1. Limiting exposure to muscle damage, by putting most of the muscle-damaging workouts into a single block, after which less-damaging workouts are performed in other blocks (block or linear periodization);
  2. Increasing recovery time between muscle-damaging workouts, by splitting workouts out into different types (high volume bodybuilding and low volume maximum strength), and interspersing muscle-damaging workouts with less-damaging workouts (undulating periodization); and
  3. Reducing the exposure to other stressors other than the one associated with the targeted adaptation, by focusing on improving only one muscle group or strength quality at a time, while putting the others on maintenance (or stopping them entirely, as is more commonly done in athletic development for some reason).

Ultimately, in each case, the periodization approach is limiting the overall exposure of the athlete to muscle-damaging workouts, either by (1) putting them all in one block of time, (2) spreading them out over a longer time, or (3) focusing them on one muscle group or strength quality.

But how does this apply to the individual athlete?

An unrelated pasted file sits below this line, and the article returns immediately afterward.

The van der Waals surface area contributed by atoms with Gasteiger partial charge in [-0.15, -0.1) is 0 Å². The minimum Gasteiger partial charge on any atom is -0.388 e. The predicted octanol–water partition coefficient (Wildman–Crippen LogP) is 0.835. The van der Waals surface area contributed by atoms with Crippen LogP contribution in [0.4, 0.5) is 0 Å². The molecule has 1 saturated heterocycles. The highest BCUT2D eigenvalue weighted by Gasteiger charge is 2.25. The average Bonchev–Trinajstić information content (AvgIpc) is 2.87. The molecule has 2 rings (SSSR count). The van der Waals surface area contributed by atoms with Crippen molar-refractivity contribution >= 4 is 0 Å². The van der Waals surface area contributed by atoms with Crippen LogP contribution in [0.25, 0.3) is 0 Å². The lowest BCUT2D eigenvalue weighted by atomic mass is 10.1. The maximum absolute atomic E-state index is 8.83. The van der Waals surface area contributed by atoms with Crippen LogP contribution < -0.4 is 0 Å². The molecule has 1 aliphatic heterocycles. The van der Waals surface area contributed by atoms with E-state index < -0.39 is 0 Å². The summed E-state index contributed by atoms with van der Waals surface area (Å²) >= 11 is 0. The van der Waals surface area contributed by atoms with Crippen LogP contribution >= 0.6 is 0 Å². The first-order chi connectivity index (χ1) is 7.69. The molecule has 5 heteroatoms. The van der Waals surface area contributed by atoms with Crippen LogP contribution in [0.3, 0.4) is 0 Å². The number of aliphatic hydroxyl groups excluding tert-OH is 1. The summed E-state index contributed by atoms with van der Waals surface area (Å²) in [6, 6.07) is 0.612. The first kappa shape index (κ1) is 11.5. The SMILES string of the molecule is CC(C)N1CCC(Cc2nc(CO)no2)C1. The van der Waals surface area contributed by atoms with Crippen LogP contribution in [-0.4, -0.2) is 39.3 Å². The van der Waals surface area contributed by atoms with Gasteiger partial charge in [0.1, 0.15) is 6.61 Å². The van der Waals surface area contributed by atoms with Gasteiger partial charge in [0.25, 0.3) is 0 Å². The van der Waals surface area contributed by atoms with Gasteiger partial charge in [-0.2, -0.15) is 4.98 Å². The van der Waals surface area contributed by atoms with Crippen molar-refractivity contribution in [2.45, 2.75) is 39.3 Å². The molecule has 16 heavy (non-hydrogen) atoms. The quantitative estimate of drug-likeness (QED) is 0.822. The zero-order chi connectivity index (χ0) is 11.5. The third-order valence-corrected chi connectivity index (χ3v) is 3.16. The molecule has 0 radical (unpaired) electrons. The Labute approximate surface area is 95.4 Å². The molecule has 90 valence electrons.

When the periodization model “fits” the athlete’s recovery profile perfectly, by allowing exactly the right amount of recovery time between muscle-damaging workouts, then the athlete will progress at the fastest possible rate while not reaching the exhaustion phase.

On the other hand, if the periodization model does not allow enough recovery time between muscle-damaging workouts, then the athlete will reach exhaustion, and the training approach will have failed.

Since athletes have quite individual recovery capacities and life events can influence recovery capacity, the same periodization model will not work optimally for every athlete, and will also not work optimally for the same athlete on two separate occasions.

#2. How might periodization enhance gains in performance?

There are two completely different ways in which periodization can potentially enhance performance improvements, depending on the model that is chosen.

  1. Block or linear periodization models — allow the athlete to focus all of their efforts on improving a single strength quality. This model is a sprint to accumulate the greatest possible gains before risking exhaustion. This approach has potential for large improvements to be made, but it runs the risk that each strength quality will revert back to its previous levels in later blocks in which other strength qualities are trained, meaning that the actual gains in this strength quality are actually zero when measured just prior to competition. In fact, this is often exactly what happens.